Literary adaptions

The adventures of Simplicissimus became so popular that they were reproduced by authors in other European countries. Simplicissimus was recreated in French, English, and Turkish. A Hungarian Simplicissimus (Ungarischer oder Dacianischer Simplicissimus) was published in 1683.[6] The author remained anonymous but is now generally considered to be Breslau-born Daniel Speer.[7]


Johann Strauss II composed an operetta based on the novel.

20th-century composer Karl Amadeus Hartmann wrote the anti-war opera Simplicius Simplicissimus for chamber orchestra in the mid-1930s, with contributions to the libretto by his teacher Hermann Scherchen.[8] It opens:

In A.D. 1618, 12 million lived in Germany. Then came the great war. ... In A.D. 1648 only 4 million still lived in Germany.

It was first performed in 1948; Hartmann scored it for full orchestra in 1956. The chamber version (properly Des Simplicius Simplicissimus Jugend) was revived by the Stuttgart State Opera in 2004.[9]

TV series

Des Christoffel von Grimmelshausen abenteuerlicher Simplizissimus [de], a historically dramatised TV series based on the book was produced by ZDF in 1975.[10]

Comic strip

The story was adapted into a newspaper comic strip by Raymond Lavigne and Gilbert Bloch in 1954.[11]

Cultural legacy

Town mascot: Jägerken von Soest

The Hunter of Soest (German: Der Jäger von Soest) is one of the aliases Simplicius uses in the novel. The city of Soest developed this into the local mascot Das Jägerken von Soest [de] (the little hunter of Soest) in 1976. Every year a citizen is selected, who then gets to represent the town and charitable projects of his choice in costume.[12]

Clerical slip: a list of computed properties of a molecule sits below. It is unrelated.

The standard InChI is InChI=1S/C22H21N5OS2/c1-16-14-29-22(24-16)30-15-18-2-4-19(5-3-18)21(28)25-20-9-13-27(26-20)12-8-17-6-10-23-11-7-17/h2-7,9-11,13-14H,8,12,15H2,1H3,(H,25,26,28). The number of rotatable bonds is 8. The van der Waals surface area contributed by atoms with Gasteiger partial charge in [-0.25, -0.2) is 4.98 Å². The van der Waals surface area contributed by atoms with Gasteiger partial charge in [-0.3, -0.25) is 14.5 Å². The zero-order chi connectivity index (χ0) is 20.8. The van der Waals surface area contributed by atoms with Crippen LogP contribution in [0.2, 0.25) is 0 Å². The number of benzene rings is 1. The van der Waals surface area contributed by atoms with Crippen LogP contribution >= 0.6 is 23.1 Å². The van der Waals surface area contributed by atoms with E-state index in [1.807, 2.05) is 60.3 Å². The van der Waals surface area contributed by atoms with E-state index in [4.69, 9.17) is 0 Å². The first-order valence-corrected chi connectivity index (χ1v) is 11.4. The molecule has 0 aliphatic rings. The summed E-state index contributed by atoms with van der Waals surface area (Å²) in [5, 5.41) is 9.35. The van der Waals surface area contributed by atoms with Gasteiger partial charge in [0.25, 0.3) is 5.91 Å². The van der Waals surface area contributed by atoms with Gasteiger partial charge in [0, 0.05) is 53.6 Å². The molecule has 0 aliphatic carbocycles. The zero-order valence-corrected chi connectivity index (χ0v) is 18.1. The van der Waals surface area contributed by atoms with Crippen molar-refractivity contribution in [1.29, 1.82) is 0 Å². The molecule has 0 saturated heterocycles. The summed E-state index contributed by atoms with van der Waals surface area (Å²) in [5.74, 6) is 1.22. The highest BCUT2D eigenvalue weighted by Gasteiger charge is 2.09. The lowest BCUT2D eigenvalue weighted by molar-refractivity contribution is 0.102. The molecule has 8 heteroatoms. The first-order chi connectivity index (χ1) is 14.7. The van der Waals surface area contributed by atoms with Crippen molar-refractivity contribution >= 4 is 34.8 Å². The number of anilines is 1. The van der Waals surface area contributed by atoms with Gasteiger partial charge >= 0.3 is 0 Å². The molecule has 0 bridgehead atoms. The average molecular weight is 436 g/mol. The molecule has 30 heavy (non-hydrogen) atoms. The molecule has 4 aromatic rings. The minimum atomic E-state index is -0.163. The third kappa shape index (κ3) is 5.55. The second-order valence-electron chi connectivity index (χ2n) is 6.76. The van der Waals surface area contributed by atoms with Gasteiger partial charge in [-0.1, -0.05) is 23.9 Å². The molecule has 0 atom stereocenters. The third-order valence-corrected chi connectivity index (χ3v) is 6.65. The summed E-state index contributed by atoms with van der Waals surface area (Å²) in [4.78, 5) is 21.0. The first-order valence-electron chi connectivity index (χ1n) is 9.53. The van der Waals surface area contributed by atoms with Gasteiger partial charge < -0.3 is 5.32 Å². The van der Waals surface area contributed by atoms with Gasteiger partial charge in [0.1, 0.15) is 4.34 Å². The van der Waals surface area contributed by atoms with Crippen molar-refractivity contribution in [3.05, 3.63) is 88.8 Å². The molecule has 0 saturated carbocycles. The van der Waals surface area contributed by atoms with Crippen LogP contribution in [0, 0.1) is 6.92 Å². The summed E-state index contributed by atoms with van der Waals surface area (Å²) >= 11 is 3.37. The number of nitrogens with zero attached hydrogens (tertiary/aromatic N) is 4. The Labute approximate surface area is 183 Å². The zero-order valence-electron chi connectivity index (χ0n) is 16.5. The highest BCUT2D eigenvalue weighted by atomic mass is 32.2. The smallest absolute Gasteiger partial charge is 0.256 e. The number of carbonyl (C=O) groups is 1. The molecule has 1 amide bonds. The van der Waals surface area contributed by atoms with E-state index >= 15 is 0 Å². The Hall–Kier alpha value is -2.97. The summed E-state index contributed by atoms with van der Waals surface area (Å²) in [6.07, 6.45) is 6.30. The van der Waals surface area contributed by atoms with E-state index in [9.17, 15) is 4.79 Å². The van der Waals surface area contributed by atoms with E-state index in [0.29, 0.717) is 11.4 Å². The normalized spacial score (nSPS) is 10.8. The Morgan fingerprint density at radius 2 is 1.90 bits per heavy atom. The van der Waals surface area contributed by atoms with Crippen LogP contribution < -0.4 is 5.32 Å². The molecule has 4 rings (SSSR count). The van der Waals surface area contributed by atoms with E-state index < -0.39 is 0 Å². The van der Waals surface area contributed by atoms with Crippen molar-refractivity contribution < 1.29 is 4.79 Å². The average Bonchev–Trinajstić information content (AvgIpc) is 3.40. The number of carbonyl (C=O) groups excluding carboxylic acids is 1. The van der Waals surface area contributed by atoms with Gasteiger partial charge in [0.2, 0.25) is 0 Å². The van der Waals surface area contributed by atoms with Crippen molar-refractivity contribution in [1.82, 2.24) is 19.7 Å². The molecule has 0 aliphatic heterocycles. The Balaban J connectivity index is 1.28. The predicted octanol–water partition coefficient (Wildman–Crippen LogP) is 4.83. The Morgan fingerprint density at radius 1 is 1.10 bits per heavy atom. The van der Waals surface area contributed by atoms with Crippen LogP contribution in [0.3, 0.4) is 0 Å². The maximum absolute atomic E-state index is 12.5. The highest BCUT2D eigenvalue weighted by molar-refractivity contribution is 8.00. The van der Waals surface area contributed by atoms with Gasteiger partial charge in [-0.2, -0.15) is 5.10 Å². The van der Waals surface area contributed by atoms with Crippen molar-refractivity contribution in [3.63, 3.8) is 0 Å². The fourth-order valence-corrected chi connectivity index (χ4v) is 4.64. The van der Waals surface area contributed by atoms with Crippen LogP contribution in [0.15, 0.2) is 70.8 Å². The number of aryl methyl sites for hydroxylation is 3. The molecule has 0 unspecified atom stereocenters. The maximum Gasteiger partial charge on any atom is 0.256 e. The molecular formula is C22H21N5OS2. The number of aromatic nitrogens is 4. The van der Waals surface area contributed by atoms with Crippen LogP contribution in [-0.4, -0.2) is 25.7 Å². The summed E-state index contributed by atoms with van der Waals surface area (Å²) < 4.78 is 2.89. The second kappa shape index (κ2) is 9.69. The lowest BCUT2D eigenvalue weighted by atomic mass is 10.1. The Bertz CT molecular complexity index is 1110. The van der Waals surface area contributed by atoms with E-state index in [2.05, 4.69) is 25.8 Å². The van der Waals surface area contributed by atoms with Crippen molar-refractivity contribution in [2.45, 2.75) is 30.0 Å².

Simplicissimus House in Renchen

The Simplicissimus-Haus [de] is a museum in the town of Renchen. It opened in 1998 and focuses on the reception of Grimmelshausen's works in modern art.

Right in front of it stands a 1977 bronze statue by Giacomo Manzù, showing Simplicius in his Hunter of Soest character.[13]

Literary references

Grimmelshausen's Simplicissimus is used throughout John le Carré's novel A Perfect Spy (1986) as Magnus Pym's permanent key for one-time pad coding. More importantly, Pym's own life is represented as a picaresque: a boy dragged along in his father's career of frauds, and a man in the British intelligence service, making up lies and exaggerations about his life.


English translations include:

'Simplicius Simplicissimus' J.J.C.von Grimmelshausen translated and foreword by George Schulz-Behrend 1976. 'The Adventure of Simplicicius Simplicissimus' (Studies in German Literature, Linguistics and Culture) George Schulz-Behrend 1993.